The college football offseason has claimed another victim, but this one apparently was a long time coming.
Alabama rising junior running back Dee Hart was arrested over the weekend and charged with possession of marijuana and giving false information according to Stephen Dethrage of AL.com. The arrest stems from an investigation by the Tuscaloosa Police Department of reports that counterfeit money was being used at a gas station.
Following the arrest, Alabama issued a statement to Michael Casagrande of AL.com that Hart hasn't been a part of the team since the 45-31 Sugar Bowl loss to Oklahoma on Jan. 2.
Hopefully he will learn from this mistake and continue to work toward completing his degree, which he is on track to do by the summer.
So what does Hart's absence mean for the 2014 Crimson Tide?
At the running back position, not much.
Hart only rushed for 166 yards and one touchdown during his two seasons in Tuscaloosa, fighting a crowded depth chart and two ACL injuries for playing time. The 5'9", 187-pounder came to the program with a ton of hype. The former 4-star prospect in the Class of 2011 was the No. 3 all-purpose running back in the class and had his choice of several big-name programs including Auburn and Michigan.
But fellow junior T.J. Yeldon emerged as the No. 1 running back in 2013, rushing for 1,235 and 14 touchdowns after serving as Eddie Lacy's primary backup in 2012.
If Yeldon doesn't retain his title as "feature-back" in 2014, it will likely be because Derrick Henry took it from him. The 6'3", 238-pound monster emerged as a potential superstar in that Sugar Bowl, rushing for 100 yards and a touchdown against the Sooners.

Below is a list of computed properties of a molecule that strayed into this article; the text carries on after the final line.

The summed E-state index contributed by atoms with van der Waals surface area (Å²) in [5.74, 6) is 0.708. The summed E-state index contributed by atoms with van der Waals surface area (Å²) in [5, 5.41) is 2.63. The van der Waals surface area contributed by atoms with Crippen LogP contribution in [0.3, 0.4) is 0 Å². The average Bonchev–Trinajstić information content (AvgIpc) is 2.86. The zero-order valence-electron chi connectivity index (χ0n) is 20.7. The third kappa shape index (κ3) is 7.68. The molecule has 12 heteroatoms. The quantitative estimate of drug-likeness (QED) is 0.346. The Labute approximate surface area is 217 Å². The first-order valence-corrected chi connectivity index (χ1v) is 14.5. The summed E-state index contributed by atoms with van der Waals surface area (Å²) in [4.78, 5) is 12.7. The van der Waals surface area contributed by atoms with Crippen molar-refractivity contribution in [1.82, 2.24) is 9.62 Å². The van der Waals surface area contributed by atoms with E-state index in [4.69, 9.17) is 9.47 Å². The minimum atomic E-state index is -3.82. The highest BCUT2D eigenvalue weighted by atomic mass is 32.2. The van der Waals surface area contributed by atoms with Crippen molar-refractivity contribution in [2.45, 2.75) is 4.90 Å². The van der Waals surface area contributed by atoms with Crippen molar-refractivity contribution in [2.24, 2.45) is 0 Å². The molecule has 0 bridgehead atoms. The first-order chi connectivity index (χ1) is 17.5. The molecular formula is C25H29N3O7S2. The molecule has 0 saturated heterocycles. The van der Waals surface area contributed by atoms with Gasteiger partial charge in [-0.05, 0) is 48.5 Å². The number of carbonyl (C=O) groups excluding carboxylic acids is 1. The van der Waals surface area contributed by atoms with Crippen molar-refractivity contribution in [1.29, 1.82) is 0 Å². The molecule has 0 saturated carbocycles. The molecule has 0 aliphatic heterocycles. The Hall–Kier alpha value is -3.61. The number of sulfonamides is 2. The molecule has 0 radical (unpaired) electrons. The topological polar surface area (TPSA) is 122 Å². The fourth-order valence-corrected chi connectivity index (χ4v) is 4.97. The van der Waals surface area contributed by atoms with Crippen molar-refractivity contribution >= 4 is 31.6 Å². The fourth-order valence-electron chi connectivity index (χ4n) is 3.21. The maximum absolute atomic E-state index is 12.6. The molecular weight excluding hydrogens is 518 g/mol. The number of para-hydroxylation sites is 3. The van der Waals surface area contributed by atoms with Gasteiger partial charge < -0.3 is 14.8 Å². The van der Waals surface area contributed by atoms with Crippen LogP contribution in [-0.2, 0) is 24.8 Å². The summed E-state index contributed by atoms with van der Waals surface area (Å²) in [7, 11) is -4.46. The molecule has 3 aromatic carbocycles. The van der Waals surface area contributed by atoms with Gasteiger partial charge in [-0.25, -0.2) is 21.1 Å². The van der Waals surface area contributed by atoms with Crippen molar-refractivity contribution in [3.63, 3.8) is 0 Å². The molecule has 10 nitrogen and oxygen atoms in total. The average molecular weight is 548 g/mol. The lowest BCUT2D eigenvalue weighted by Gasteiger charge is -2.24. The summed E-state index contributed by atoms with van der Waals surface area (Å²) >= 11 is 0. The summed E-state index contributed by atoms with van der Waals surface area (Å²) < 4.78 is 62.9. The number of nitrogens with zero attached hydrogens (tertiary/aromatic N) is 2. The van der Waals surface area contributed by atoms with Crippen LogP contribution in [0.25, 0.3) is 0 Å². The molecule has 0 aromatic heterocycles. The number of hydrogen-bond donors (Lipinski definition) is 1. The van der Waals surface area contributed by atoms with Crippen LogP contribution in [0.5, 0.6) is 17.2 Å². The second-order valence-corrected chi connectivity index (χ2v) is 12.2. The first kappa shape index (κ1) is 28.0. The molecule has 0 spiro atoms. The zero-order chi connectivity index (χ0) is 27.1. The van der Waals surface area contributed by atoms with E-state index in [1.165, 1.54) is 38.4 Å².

With speedster Kenyan Drake, sophomore Altee Tenpenny and redshirt freshman Tyren Jones also on the roster, Hart's impact would have been minimal in first-year offensive coordinator Lane Kiffin's offense.
Where his absence will be felt is on special teams, where he played well during his two years in Tuscaloosa.
He had nine tackles on special teams in 2013 and averaged 13.5 yards per return as a part-time punt returner over the last two seasons. His speed and ability to break loose of blockers made him a reliable member of the Crimson Tide's kick coverage teams.
In the video above, Hart shed his blocker, went low, put his helmet on the football and forced a fumble in the 2012 rout of Arkansas in Fayetteville.
Will Dee Hart be missed on Alabama's special teams?
His speed allowed him to get down the field in a hurry, and even when he didn't make tackles, he routinely disrupted returns and forced ball-carriers to change direction, allowing his teammates to clean up the mess.
Don't be fooled by Hart's name being way down the depth chart at running back, because he was an absolute missile on special teams in coverage and provided depth at punt returner behind Christion Jones.
Luckily for Alabama and head coach Nick Saban, there is a laundry list of former hot-shot prospects vying to take his place and find the field in some way, shape or form.